Torrential rain had qualifying in doubt on Saturday, but fans were rewarded for their patience with a thrilling session in troublesome track conditions once the action began after a delay.
The second of two consecutive races in Spielberg will see Lewis Hamilton and Max Verstappen, two men looking to bounce back from disappointing outings at the Austrian Grand Prix, occupy the front row.
Hamilton has not won in his last four attempts at this circuit and, while the weather may be better on race day, there is potential for another lively grand prix after last week’s entertaining start.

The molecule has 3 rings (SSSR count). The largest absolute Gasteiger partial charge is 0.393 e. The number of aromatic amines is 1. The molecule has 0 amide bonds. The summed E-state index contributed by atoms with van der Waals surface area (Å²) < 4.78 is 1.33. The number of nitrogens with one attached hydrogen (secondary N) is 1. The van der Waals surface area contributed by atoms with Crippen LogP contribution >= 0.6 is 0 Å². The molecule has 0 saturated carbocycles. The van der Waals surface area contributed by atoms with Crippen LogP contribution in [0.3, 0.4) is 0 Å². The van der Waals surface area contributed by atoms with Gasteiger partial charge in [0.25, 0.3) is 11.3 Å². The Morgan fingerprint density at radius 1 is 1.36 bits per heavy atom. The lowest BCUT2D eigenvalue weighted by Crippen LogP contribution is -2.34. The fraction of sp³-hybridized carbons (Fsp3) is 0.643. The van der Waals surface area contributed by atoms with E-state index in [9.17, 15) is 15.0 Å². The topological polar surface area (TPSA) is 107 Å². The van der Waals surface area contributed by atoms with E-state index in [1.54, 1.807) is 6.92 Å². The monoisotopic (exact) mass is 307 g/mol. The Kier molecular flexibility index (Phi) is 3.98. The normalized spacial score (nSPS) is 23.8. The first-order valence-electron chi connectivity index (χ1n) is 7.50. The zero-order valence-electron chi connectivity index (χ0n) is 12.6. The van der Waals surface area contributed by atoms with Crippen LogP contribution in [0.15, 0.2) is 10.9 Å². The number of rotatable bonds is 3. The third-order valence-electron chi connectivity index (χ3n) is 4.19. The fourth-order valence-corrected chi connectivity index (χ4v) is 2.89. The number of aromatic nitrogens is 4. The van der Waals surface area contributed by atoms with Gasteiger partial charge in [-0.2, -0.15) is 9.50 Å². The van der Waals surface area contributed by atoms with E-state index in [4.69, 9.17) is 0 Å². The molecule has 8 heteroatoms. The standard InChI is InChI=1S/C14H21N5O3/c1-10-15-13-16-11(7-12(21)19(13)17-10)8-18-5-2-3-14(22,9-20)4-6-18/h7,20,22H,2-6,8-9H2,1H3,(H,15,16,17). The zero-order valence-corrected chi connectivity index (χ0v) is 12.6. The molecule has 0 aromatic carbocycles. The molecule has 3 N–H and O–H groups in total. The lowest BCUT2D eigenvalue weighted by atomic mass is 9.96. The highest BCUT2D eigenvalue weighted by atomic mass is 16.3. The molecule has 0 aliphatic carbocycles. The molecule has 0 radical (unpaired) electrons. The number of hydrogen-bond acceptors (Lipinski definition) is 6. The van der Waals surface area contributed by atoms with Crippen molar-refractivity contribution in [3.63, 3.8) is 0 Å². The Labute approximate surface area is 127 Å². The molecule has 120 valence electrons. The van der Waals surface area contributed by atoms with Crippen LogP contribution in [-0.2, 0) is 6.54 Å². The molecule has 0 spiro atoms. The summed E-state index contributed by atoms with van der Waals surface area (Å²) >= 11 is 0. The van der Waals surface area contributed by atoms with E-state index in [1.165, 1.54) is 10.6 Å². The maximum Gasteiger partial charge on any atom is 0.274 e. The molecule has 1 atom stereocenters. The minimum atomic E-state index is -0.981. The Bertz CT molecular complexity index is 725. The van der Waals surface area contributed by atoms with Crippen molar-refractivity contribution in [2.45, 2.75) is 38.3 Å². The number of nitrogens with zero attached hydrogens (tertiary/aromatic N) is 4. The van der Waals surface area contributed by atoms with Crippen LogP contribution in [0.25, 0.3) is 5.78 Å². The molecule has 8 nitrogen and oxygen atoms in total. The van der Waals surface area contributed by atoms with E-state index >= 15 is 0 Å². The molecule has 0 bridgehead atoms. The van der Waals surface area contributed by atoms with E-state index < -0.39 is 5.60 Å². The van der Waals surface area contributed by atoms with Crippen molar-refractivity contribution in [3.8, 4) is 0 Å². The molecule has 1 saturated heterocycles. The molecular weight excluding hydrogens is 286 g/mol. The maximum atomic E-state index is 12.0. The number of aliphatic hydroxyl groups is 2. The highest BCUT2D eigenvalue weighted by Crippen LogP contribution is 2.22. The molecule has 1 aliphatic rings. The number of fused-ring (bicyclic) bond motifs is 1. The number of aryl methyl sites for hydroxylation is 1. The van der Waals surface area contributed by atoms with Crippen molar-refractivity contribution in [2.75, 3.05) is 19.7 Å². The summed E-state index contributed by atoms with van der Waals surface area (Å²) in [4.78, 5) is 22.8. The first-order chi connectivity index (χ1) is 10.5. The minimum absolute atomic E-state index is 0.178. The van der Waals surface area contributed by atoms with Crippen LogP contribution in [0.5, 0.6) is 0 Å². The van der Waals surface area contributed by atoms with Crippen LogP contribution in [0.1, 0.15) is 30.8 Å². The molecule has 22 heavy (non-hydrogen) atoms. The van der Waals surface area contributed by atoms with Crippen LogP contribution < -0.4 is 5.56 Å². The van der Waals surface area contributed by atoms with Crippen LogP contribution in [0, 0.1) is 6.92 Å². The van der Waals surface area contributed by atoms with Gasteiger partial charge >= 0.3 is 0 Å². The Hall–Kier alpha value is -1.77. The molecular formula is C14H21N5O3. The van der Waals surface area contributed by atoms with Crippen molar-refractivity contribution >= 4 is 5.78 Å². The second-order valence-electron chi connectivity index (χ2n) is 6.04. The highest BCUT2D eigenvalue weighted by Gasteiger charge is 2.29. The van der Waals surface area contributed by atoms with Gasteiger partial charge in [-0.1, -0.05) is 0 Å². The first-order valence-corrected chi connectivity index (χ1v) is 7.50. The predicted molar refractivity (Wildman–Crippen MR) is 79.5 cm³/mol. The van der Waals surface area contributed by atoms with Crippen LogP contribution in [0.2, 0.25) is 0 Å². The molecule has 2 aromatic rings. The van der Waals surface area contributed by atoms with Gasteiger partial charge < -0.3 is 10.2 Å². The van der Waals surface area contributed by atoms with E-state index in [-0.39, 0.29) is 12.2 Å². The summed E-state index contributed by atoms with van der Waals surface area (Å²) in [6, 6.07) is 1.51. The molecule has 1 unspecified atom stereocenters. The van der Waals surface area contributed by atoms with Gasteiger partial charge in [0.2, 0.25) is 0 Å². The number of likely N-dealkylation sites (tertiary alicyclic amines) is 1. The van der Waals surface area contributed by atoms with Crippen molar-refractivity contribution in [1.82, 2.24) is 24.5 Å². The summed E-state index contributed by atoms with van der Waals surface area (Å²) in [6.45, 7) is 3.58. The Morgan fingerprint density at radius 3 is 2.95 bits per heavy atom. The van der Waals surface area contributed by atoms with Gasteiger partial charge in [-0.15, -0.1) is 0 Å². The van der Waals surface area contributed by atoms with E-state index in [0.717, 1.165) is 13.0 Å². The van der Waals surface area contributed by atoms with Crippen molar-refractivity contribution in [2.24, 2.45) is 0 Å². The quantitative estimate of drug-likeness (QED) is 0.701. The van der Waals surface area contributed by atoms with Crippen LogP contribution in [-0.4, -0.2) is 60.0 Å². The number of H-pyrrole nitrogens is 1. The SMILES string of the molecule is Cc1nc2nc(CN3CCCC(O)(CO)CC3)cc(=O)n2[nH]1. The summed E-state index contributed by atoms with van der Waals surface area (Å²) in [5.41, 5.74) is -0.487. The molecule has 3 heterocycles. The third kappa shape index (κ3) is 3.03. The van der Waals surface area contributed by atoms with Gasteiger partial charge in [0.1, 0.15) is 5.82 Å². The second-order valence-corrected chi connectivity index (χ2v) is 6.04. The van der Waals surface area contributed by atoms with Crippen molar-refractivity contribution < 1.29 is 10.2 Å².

WHAT HAPPENED IN QUALIFYING
A magnificent late effort in the rain saw Hamilton knock Verstappen off the top of the standings in the final stages of Q3, ultimately finishing 1.216 seconds ahead of the Dutchman.
Carlos Sainz claimed an excellent third for a McLaren team who have momentum, with Valtteri Bottas – the winner last time out – having to settle for fourth ahead of Esteban Ocon. Alex Albon qualified seventh but will start sixth after a grid penalty for Lando Norris.
Ferrari had another difficult qualifying, with Sebastian Vettel and Charles Leclerc coming 10th and 11th respectively, before it got worse when the Monegasque dropped to 14th when he received a penalty for impeding Daniil Kvyat.
THE STARTING GRID
1. Lewis Hamilton (Mercedes) 2. Max Verstappen (Red Bull)
3. Carlos Sainz (McLaren) 4. Valtteri Bottas (Mercedes)
5. Esteban Ocon (Renault) 6. Alex Albon (Red Bull)
7. Pierre Gasly (Alpha Tauri) 8. Daniel Ricciardo (Renault)